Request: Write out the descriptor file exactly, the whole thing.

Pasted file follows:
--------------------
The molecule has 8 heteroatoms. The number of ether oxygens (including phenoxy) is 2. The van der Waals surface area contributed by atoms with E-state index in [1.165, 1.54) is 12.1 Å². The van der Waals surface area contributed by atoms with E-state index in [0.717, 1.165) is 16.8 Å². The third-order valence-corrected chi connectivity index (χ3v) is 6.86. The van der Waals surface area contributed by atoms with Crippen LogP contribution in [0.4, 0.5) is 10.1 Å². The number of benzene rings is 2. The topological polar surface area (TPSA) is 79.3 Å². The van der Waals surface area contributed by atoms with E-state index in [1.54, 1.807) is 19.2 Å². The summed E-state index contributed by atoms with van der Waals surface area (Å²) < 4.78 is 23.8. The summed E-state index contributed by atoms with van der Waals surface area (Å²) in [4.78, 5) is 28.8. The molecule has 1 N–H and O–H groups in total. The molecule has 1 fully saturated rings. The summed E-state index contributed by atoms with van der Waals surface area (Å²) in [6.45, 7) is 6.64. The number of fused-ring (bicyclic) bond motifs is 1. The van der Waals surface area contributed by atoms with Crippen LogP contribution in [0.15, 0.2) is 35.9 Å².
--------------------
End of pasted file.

The molecule has 8 heteroatoms. The number of ether oxygens (including phenoxy) is 2. The van der Waals surface area contributed by atoms with E-state index in [1.165, 1.54) is 12.1 Å². The van der Waals surface area contributed by atoms with E-state index in [0.717, 1.165) is 16.8 Å². The third-order valence-corrected chi connectivity index (χ3v) is 6.86. The van der Waals surface area contributed by atoms with Crippen LogP contribution in [0.4, 0.5) is 10.1 Å². The number of benzene rings is 2. The topological polar surface area (TPSA) is 79.3 Å². The van der Waals surface area contributed by atoms with E-state index in [1.54, 1.807) is 19.2 Å². The summed E-state index contributed by atoms with van der Waals surface area (Å²) < 4.78 is 23.8. The summed E-state index contributed by atoms with van der Waals surface area (Å²) in [4.78, 5) is 28.8. The molecule has 1 N–H and O–H groups in total. The molecule has 1 fully saturated rings. The summed E-state index contributed by atoms with van der Waals surface area (Å²) in [6.45, 7) is 6.64. The number of fused-ring (bicyclic) bond motifs is 1. The van der Waals surface area contributed by atoms with Crippen LogP contribution in [0.15, 0.2) is 35.9 Å².